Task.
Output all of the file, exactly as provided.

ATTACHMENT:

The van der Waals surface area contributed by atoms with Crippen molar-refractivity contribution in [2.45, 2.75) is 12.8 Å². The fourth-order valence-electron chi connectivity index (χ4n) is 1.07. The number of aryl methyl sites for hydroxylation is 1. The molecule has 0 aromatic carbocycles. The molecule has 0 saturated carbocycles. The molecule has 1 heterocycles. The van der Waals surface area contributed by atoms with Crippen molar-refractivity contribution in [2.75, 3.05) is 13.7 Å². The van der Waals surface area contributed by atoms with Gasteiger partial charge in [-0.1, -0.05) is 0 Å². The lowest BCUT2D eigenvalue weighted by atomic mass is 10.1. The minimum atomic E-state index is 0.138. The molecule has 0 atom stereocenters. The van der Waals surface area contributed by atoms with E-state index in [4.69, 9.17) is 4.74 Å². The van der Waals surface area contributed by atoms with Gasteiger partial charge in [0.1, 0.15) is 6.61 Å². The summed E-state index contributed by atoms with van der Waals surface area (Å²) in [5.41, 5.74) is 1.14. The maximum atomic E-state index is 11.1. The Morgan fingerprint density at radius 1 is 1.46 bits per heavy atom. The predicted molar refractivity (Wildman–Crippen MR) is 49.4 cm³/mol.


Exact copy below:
The van der Waals surface area contributed by atoms with Crippen molar-refractivity contribution in [2.45, 2.75) is 12.8 Å². The fourth-order valence-electron chi connectivity index (χ4n) is 1.07. The number of aryl methyl sites for hydroxylation is 1. The molecule has 0 aromatic carbocycles. The molecule has 0 saturated carbocycles. The molecule has 1 heterocycles. The van der Waals surface area contributed by atoms with Crippen molar-refractivity contribution in [2.75, 3.05) is 13.7 Å². The van der Waals surface area contributed by atoms with Gasteiger partial charge in [-0.1, -0.05) is 0 Å². The lowest BCUT2D eigenvalue weighted by atomic mass is 10.1. The minimum atomic E-state index is 0.138. The molecule has 0 atom stereocenters. The van der Waals surface area contributed by atoms with E-state index in [4.69, 9.17) is 4.74 Å². The van der Waals surface area contributed by atoms with Gasteiger partial charge in [0.1, 0.15) is 6.61 Å². The summed E-state index contributed by atoms with van der Waals surface area (Å²) in [5.41, 5.74) is 1.14. The maximum atomic E-state index is 11.1. The Morgan fingerprint density at radius 1 is 1.46 bits per heavy atom. The predicted molar refractivity (Wildman–Crippen MR) is 49.4 cm³/mol.